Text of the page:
In the third of this ongoing series on digital multimeters, we’ll address ampere measurement. Electrically speaking, amps do the heavy lifting. Sufficient amperage enables starter motors to overcome the compression and resistance of an engine’s pistons for cranking purposes. Amps allow a high-output alternator to recharge a large battery bank relatively quickly. The ability to measure amps with a multimeter is invaluable for identifying or isolating a variety of problems, from a malfunctioning voltage regulator to a defective or shorted battery.
Amps aren’t measured the way that voltage is, a critical difference. Last month, we discussed how voltage is measured in parallel; for instance, when a multimeter’s positive and negative test leads are placed on the positive and negative terminals of a battery. Conversely, amperage is measured in series. When any electrical component is placed in series—be it a multimeter, a light, or a battery—it’s essentially inserted into a circuit rather than alongside it or in parallel. For measurement purposes, this means that up to about 10 amps, the multimeter becomes part of the circuit as a current-carrying conductor. For example, if you wanted to determine how much current an anchor light used, you’d separate one of the light’s conductors at the base of the mast or the electrical panel. Setting your meter to AMPS DC, you’d then attach one lead (it doesn’t matter which) to the wire leading to the light and the other to the energized conductor that ultimately travels to the source of power, the battery. (These two conductors are referred to respectively as the “load” and the “line.”) When power is applied, the light is illuminated, and the meter will simultaneously indicate how many amps are being drawn. A 12-volt, 20-watt light should draw about 1.5 amps. If, however, it’s drawing 8 amps, you might conclude that the insulation on the positive wire leading up the mast conduit (all mast wiring should be in a conduit) has chafed and is creating a “pseudo” short circuit. This will unnecessarily consume battery power, and it may also accelerate mast corrosion.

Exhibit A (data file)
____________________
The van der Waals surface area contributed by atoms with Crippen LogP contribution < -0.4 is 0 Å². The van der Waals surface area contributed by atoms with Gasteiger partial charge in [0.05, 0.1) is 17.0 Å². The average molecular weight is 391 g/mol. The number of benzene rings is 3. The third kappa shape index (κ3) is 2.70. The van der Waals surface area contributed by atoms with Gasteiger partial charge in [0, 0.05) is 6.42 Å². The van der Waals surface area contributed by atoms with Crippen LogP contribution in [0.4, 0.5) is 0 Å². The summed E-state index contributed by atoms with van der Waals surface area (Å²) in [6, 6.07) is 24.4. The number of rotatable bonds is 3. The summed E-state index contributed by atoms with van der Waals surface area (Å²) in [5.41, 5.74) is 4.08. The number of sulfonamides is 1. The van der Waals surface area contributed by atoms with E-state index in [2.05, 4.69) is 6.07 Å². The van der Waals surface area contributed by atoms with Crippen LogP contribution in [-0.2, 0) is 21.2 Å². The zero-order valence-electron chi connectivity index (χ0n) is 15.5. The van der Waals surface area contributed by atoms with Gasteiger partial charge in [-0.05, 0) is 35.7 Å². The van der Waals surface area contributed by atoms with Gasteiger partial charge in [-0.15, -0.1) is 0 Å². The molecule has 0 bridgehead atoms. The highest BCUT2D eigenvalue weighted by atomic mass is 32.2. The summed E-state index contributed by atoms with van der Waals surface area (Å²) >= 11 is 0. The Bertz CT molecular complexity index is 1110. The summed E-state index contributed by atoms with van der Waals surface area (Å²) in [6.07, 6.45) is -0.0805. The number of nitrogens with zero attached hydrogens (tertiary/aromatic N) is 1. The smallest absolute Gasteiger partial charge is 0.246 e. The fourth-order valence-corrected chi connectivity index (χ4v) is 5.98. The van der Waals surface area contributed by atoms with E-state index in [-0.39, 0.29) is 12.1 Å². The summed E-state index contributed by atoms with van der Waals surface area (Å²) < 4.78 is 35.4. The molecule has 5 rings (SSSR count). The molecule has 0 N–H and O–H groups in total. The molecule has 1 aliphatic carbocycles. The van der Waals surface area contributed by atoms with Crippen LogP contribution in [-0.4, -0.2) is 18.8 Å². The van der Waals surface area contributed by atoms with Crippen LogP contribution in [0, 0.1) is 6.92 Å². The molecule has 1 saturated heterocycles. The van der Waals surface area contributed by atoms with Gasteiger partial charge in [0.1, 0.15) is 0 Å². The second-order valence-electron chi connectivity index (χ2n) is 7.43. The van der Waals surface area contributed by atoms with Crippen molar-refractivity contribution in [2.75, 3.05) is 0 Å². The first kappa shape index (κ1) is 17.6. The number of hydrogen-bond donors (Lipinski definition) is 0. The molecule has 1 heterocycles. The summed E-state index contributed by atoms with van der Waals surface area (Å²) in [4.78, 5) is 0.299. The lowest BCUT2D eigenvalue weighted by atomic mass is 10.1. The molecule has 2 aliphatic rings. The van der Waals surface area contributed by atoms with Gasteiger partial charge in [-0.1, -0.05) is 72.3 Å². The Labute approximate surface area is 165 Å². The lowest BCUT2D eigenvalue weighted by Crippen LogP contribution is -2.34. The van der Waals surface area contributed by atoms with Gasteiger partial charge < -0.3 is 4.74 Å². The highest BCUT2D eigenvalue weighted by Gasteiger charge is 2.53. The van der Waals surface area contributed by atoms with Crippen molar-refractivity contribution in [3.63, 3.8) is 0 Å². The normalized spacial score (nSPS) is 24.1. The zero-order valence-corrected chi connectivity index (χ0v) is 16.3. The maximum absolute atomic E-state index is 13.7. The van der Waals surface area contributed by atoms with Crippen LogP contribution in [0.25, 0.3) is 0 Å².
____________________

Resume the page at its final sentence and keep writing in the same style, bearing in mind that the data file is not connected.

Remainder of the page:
Most multimeters will safely carry up to 10 amps for measurements of this sort. Beyond that, however, their internal fuse should blow to prevent damage to its circuitry. For obvious reasons, try to avoid testing that function. If you want to measure the amount of current (another name for amperage) produced by the alternator or consumed by the starter, buy an amp meter that includes an inductive “amp clamp.” These scissors-like jaws can be spread and placed around a conductor, enabling you to measure hundreds of amps safely and easily without ever touching or disconnecting a wire. I rely upon this useful tool regularly for troubleshooting.
There’s one caveat to using an inductive amp clamp: If you wish to measure current, the clamp must be placed around a single wire only. If you place it around several wires within a cable, such as an AC extension cord, the hot and neutral conductors within the cable will neutralize the inductive field, and the meter will read zero. If you place your inductive amp clamp around your shore-power cable, for instance, it should read zero. If it doesn’t, that may indicate a serious and potentially dangerous fault that’s allowing the water in which your boat floats to act as a return path for electricity. Should that be the case, unplug your boat from the dock and call an American Boat & Yacht Council-certified marine electrician to check the system for faults.
Steve D’Antonio offers services for boat owners and buyers through Steve D’Antonio Marine Consulting (www.stevedmarineconsulting.com).